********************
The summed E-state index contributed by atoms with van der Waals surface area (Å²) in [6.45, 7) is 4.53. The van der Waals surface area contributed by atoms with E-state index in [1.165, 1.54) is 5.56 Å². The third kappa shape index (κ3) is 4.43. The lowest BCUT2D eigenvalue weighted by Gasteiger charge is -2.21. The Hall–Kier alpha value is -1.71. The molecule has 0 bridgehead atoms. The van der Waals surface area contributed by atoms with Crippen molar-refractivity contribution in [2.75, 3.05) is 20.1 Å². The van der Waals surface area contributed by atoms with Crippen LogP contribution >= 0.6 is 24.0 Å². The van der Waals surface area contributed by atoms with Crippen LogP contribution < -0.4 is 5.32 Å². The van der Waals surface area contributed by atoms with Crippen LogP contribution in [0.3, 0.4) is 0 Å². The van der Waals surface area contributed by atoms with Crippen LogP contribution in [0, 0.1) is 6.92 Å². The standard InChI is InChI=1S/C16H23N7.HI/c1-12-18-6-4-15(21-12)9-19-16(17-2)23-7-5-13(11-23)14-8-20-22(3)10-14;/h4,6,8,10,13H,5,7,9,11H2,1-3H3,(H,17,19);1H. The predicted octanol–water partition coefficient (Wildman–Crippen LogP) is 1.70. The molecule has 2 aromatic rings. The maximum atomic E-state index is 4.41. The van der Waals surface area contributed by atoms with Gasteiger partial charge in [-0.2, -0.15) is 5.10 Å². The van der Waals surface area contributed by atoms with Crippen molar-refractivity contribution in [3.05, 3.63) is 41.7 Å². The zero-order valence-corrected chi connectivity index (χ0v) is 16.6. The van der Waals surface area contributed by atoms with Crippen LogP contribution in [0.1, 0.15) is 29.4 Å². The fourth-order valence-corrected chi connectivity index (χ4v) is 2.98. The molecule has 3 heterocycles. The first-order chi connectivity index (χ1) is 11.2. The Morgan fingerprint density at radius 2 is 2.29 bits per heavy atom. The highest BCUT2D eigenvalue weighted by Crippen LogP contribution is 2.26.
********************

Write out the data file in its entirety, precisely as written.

The summed E-state index contributed by atoms with van der Waals surface area (Å²) in [6.45, 7) is 4.53. The van der Waals surface area contributed by atoms with E-state index in [1.165, 1.54) is 5.56 Å². The third kappa shape index (κ3) is 4.43. The lowest BCUT2D eigenvalue weighted by Gasteiger charge is -2.21. The Hall–Kier alpha value is -1.71. The molecule has 0 bridgehead atoms. The van der Waals surface area contributed by atoms with Crippen molar-refractivity contribution in [2.75, 3.05) is 20.1 Å². The van der Waals surface area contributed by atoms with Crippen LogP contribution >= 0.6 is 24.0 Å². The van der Waals surface area contributed by atoms with Crippen LogP contribution < -0.4 is 5.32 Å². The van der Waals surface area contributed by atoms with Crippen LogP contribution in [0.3, 0.4) is 0 Å². The van der Waals surface area contributed by atoms with Crippen LogP contribution in [0, 0.1) is 6.92 Å². The standard InChI is InChI=1S/C16H23N7.HI/c1-12-18-6-4-15(21-12)9-19-16(17-2)23-7-5-13(11-23)14-8-20-22(3)10-14;/h4,6,8,10,13H,5,7,9,11H2,1-3H3,(H,17,19);1H. The predicted octanol–water partition coefficient (Wildman–Crippen LogP) is 1.70. The molecule has 2 aromatic rings. The maximum atomic E-state index is 4.41. The van der Waals surface area contributed by atoms with Gasteiger partial charge in [-0.2, -0.15) is 5.10 Å². The van der Waals surface area contributed by atoms with Crippen molar-refractivity contribution in [3.05, 3.63) is 41.7 Å². The zero-order valence-corrected chi connectivity index (χ0v) is 16.6. The van der Waals surface area contributed by atoms with Crippen LogP contribution in [0.1, 0.15) is 29.4 Å². The fourth-order valence-corrected chi connectivity index (χ4v) is 2.98. The molecule has 3 heterocycles. The first-order chi connectivity index (χ1) is 11.2. The Morgan fingerprint density at radius 2 is 2.29 bits per heavy atom. The highest BCUT2D eigenvalue weighted by Crippen LogP contribution is 2.26.